The cycle of collecting has some similarities to sex (although it's not as wet). There's the initiating desire and drive; there's the quest; there's the gratification (hopefully); and then it starts all over again. That pretty much describes eating too, or for that matter, most things that we humans do. The climax of the mail-order cycle happens when you receive the package and open it. It's the culmination of the desire/search/order foreplay. It's kinda downhill after that, but that's what makes it a cycle. Collectibles don't usually have any intrinsic usage value after receipt, unlike a trampoline or home surgery kit. Pulling the lever usually brings rewards, so that's why we do it over and over again.
Previously on "A Fool and His Money", the word of the day was "whining"-- As in, whining about the cruel nature of wish fulfillment. Conventional wisdom and The Rolling Stones say that you can't always get what you want, at least not instantly. Bummer. In my case, I was whining about not being able to procure the toy version of a childhood favorite Ultraman monster, Gabora. Evidently, I am blessed by the twin Gods of Demand and Supply (Pinky & Skeeter, respectively), for not long after whining about this in the article did they collaborate in motivating me to search again. Lo and behold, I not only found out that CCP had made one, but I even found a vendor with one in stock. This meant that I could abandon my years-old eBay search for a Billiken Gabora model! Clearly, this has all the trappings of a miracle, so that's why I'm giving respectful props to both Pinky & Skeeter. Regrettably, they didn't offer to pick up the tab though.
In anticipation of the impending climax to my long-time quest, I decided to watch the episode again (thanx to Golden Media Group's DVD release of the original series). Ehhhhhh... well, it wasn't a particularly engaging episode (which I already knew), and Gabora's not much of a fighter (which I already knew), but I have to acknowledge that 40 years later, Gabora looks kinda goofy with his cowl open; he's got a wall-eyed, turtle-headed look. I'm beginning to believe that not only is it idiotic to assume that there's a universal aesthetic standard, but that it can be pretty elastic even within the fortress of one's own mind. Well dammit, sometimes we just have to dismiss wrongheaded negativity in deference to the cherished notions we developed in our childhood, or perhaps go a step further and torch the damned blasphemers. ("Before the Beginning, there was this Turtle...")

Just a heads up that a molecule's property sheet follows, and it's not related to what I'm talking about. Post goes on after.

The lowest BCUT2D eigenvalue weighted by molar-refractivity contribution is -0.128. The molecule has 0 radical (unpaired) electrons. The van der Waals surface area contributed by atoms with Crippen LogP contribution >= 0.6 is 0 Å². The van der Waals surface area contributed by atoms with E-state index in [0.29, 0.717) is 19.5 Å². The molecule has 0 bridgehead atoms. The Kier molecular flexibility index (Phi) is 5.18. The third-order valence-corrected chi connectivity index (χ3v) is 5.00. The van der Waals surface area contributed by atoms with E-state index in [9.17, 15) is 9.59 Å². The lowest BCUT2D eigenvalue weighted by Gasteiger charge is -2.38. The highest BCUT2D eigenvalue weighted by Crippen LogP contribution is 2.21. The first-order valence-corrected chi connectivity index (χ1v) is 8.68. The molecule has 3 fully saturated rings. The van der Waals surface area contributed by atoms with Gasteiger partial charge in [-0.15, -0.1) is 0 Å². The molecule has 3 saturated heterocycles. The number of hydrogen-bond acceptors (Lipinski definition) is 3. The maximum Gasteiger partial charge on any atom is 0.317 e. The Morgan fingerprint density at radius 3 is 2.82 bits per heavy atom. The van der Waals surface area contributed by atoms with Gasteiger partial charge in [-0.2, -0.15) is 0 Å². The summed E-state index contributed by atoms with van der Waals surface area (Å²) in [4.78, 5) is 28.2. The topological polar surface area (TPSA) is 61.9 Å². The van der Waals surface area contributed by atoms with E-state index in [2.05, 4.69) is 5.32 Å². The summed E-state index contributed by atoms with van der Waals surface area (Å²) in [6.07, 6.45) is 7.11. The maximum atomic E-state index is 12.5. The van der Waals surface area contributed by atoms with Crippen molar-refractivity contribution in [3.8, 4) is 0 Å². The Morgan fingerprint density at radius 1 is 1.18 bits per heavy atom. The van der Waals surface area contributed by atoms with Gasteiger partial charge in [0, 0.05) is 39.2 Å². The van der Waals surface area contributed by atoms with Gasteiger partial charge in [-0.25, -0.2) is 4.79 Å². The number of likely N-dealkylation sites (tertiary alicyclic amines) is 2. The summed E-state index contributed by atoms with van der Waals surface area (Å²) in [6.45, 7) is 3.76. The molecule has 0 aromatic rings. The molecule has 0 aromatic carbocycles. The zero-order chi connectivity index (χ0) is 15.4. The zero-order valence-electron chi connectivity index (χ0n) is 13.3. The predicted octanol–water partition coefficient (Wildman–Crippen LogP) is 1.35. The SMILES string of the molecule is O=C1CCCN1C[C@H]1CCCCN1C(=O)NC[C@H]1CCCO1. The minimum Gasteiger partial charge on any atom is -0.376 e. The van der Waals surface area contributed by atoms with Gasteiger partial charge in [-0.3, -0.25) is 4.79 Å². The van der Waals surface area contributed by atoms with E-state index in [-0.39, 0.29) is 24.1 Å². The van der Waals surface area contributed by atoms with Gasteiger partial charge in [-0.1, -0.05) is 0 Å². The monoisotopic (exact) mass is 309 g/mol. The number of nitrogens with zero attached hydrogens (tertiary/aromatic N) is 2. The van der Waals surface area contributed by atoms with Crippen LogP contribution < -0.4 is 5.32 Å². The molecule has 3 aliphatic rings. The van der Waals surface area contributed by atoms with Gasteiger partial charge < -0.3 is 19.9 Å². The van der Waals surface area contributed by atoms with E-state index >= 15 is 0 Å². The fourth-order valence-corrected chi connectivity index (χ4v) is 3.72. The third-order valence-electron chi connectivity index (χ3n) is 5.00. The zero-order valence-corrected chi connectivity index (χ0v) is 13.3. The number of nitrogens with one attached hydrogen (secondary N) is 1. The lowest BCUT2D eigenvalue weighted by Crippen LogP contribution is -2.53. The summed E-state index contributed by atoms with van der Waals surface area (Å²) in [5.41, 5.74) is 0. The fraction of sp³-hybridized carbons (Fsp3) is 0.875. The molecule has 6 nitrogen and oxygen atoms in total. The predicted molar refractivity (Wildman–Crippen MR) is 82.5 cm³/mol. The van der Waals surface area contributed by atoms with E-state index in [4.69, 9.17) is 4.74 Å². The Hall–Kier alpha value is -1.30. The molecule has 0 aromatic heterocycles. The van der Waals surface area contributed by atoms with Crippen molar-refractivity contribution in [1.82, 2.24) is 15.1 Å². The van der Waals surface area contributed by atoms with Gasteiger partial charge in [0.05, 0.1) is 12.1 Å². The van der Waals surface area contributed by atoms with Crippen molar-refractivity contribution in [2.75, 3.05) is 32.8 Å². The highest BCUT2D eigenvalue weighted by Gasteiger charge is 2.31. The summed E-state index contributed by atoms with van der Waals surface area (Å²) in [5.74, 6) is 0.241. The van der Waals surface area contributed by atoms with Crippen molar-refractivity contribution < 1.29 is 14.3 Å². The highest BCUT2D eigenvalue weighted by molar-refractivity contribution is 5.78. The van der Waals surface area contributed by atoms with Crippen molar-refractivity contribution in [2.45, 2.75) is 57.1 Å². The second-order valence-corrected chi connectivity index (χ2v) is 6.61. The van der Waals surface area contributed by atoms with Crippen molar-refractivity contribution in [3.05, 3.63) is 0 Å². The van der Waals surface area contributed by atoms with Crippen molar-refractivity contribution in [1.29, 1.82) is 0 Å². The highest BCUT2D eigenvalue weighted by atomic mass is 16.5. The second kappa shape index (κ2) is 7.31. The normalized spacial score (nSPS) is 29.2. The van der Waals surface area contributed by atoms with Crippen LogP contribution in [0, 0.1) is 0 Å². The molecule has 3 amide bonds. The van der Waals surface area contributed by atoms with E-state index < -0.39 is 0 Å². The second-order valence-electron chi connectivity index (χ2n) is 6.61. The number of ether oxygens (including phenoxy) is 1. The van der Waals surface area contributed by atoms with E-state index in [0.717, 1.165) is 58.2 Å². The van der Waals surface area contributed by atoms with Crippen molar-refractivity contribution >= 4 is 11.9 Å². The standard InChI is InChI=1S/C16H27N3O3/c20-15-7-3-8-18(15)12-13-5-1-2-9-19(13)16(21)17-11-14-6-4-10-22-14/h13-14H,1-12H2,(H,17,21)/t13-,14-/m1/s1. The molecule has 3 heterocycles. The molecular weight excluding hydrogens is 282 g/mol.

...and later, we noticed that the turtle had a wire to manipulate his head for some close-up puppet shots...
When buying a toaster, we're not usually concerned with the quest portion of the cycle. Although we may do research to find the best model and best deal, we're happy when it arrives because then we can begin making toast. Collecting can have that aspect as well, especially when it's driven by the desire to acquire a series of lastest releases to fill a collection. A few button presses, wait for delivery, and it's done. Then our latest acquisition can begin collecting dust.